A 38 North exclusive with analysis by Jack Liu and Nick Hansen.
Commercial satellite imagery of the Punggye-ri Nuclear Test Facility taken at intervals of one and three days after North Korea’s third nuclear detonation provides an interesting glimpse of the post-test activity. Press reports indicated that the test site had been evacuated on February 8. While there was no visible vehicular or human movement in the area one day after the blast, perhaps to ensure that the levels of radioactivity at the site were safe, the area was active by February 15. (Some of the differences between the two images may also be the result of melting snow that had fallen on February 13.)
It remains unclear whether renewed activity at the site is normal for the days after a nuclear detonation or if it is an indication of Pyongyang’s intention to conduct another test in the near future. It is also unclear whether Pyongyang will be in a position to conduct such a test. If a second tunnel at the northern area (West Portal) was used to conduct the third nuclear detonation as some suspect, and this is not yet proven, then the southern tunnel would be readily available for a fourth test.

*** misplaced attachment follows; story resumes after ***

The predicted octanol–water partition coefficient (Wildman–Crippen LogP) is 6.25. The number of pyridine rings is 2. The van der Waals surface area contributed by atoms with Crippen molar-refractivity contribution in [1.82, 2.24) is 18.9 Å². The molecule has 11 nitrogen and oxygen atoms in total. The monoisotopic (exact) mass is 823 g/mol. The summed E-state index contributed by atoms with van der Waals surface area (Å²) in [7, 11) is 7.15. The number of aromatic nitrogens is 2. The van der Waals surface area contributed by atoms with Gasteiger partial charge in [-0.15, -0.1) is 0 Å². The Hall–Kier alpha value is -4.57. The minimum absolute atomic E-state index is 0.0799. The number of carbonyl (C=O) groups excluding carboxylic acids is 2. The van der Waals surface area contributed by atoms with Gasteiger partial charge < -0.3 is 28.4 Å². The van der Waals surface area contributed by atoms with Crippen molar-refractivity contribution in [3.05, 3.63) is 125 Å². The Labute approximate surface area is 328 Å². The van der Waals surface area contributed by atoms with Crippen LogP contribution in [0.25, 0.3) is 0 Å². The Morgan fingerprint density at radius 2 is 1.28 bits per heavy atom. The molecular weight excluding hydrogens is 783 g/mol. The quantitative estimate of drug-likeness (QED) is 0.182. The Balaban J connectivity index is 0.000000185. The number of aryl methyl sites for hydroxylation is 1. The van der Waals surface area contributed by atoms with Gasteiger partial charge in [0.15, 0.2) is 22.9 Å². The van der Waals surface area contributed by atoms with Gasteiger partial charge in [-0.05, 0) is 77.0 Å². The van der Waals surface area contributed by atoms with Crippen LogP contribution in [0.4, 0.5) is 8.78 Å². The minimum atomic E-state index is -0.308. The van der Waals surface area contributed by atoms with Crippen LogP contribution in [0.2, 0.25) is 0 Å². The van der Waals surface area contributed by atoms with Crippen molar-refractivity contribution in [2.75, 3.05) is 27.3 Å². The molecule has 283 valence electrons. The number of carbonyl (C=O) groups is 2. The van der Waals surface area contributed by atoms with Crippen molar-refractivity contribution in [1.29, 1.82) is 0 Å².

Overview of the Test Site
Satellite imagery taken on January 28, 2013, provides an overview of the principal features of the test facility (figure 1). To the north is the Northern Building Complex, also referred to as the West Portal. It is believed to contain the tunnel entrance for the 2009 test. Starting in December 2012, this area has seen considerable activity.
Figure 1. Punggye-ri Nuclear Test Facility North and South Areas
At the center of the facility is the Administration and Staging Area that has also been quite active since December 2012, when evidence of activity was visible in the form of vehicular and foot traffic as well as the emplacement of various vehicles and small structures.